. The Biological bulletin. Biology; Zoology; Biology; Marine Biology. 182 S. D. BECK, I. I'.. COLVIN \\l> I). !•.. SWINTON secretory rliythni is teui]»>rallv adjusted through tlic insect's response to tlie lights- ot'l stimulus provided bv the extrinsic photoperiod. The proctodeal secretory rhythm is not. in itself, a cireadian rhythin. because il displa\s a period approximating S rather ti.an 24 liours. It is phase-set (temporally adjusted) bv tin- 24-hour rhythm of daylight and darkness, and is most certainly a component of the in>ect's photoperiodism. The ])ossible significance of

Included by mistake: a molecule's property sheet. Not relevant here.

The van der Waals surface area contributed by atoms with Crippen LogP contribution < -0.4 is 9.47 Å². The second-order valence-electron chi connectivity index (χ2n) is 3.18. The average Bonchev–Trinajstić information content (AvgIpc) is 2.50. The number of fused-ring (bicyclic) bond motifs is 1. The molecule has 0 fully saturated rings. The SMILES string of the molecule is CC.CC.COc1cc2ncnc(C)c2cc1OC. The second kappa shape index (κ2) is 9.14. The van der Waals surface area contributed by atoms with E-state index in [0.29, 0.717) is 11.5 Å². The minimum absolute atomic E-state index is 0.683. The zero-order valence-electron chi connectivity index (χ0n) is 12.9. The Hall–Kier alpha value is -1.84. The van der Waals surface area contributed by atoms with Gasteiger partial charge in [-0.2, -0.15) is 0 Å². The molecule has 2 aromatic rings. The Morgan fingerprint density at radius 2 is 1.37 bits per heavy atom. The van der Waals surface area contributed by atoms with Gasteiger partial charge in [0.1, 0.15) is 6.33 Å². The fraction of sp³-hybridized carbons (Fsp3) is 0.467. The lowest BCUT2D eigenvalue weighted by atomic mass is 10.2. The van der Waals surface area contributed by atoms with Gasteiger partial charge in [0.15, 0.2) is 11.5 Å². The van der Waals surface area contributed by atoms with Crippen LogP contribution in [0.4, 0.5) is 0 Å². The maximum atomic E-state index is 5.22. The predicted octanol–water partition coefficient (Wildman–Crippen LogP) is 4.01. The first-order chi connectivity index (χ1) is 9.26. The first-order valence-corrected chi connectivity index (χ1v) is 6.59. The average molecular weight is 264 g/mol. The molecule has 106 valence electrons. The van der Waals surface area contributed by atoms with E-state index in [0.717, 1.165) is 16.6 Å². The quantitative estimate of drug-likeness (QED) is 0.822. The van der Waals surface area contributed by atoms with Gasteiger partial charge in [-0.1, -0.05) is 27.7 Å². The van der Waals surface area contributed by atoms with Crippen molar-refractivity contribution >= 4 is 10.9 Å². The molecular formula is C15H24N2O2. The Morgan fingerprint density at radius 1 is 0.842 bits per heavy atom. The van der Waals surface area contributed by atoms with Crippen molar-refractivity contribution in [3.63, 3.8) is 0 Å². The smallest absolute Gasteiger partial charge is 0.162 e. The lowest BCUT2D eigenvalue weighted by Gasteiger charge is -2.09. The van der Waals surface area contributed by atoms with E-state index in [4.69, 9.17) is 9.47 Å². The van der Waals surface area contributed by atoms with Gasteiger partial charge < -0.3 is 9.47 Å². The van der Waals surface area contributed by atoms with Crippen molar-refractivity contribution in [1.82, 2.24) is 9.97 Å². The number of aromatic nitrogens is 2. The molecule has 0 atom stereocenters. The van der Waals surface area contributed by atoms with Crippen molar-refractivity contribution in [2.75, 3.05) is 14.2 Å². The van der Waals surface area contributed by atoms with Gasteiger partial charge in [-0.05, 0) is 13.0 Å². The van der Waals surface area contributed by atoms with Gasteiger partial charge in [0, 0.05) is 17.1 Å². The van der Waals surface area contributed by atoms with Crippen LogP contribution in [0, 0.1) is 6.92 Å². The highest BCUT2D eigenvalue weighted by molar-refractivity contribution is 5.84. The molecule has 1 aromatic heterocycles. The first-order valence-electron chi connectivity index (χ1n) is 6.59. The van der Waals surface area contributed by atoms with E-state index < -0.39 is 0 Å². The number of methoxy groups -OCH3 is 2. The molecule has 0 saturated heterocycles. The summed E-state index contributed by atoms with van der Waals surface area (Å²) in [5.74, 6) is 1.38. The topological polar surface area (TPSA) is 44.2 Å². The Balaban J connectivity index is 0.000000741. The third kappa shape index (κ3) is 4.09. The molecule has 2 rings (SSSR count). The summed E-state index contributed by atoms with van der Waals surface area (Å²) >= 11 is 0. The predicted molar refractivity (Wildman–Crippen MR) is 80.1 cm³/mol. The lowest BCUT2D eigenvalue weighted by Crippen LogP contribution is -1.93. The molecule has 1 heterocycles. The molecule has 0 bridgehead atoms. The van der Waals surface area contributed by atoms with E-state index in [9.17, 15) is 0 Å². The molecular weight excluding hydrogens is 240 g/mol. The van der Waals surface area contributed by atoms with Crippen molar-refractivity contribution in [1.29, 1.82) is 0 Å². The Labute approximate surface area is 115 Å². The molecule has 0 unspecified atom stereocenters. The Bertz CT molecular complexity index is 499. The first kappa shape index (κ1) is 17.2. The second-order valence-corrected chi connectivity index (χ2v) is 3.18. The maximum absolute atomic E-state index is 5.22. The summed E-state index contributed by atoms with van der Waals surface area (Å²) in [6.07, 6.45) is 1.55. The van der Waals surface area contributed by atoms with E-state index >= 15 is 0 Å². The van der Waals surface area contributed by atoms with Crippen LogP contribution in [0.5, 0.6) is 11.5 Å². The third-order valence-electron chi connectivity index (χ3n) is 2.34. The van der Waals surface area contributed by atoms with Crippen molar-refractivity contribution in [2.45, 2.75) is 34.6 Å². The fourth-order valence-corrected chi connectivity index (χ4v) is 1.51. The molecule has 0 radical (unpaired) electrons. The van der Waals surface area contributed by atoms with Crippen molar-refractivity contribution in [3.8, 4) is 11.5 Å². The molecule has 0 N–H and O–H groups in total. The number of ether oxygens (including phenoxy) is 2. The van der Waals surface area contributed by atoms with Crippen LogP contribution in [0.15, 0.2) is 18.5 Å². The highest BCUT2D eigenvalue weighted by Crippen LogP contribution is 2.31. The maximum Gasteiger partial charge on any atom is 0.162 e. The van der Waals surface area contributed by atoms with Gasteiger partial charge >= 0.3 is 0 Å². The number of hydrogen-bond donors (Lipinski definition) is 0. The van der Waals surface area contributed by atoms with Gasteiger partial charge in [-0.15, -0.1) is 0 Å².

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. The Biological bulletin. Biology; Zoology; Biology; Marine Biology. 182 S. D. BECK, I. I'.. COLVIN \\l> I). !•.. SWINTON secretory rliythni is teui]»>rallv adjusted through tlic insect's response to tlie lights- ot'l stimulus provided bv the extrinsic photoperiod. The proctodeal secretory rhythm is not. in itself, a cireadian rhythin. because il displa\s a period approximating S rather ti.an 24 liours. It is phase-set (temporally adjusted) bv tin- 24-hour rhythm of daylight and darkness, and is most certainly a component of the in>ect's photoperiodism. The ])ossible significance of the effects of lights-on and lights-off stimuli on S-hour physiological rhythms in the control of growth processes was discussed in an earlier paper ( P>eck. Q. HOUR 16 20 FIGURE 7. Temporal distribution of proctodeal secretory cycle Stages 0 and 1 (solid circles) among diapan>ing larvae of the European corn borer held in a long-day photoperiod. Data such as those of Figures 0 and / gave rise to some serious questions concerning the actual time-course of tin- physiological rhythm. One such question pertained to an explanation of the relatively low fre»|uency of occurrence ot Stages 0 and 1 at the be^inuin^ of the scotopha^e. \ot all (or even most) of the larvae sacrificed at that time showed proctodeal tissue that was nearly devoid ot thioresceiit granules. One might expect that the incidence of Stages 0 and 1 would he much higher than was actually observed, if the population was to be considered reasonably homogeneous and if all of the larvae were responsive to the' photoperiodic stimuli. These considerations prompted us to undertake a more detailed study of the distri- bution of secretory stages during the hours immediately before and after the beginning ot the scotophase. The percentage incidence of the several arbitrary stages of secretion for some different time periods is shown in l-'i^ure S. "Midcvcle" is the 60-minute period between 4.5 and 3.5 hours

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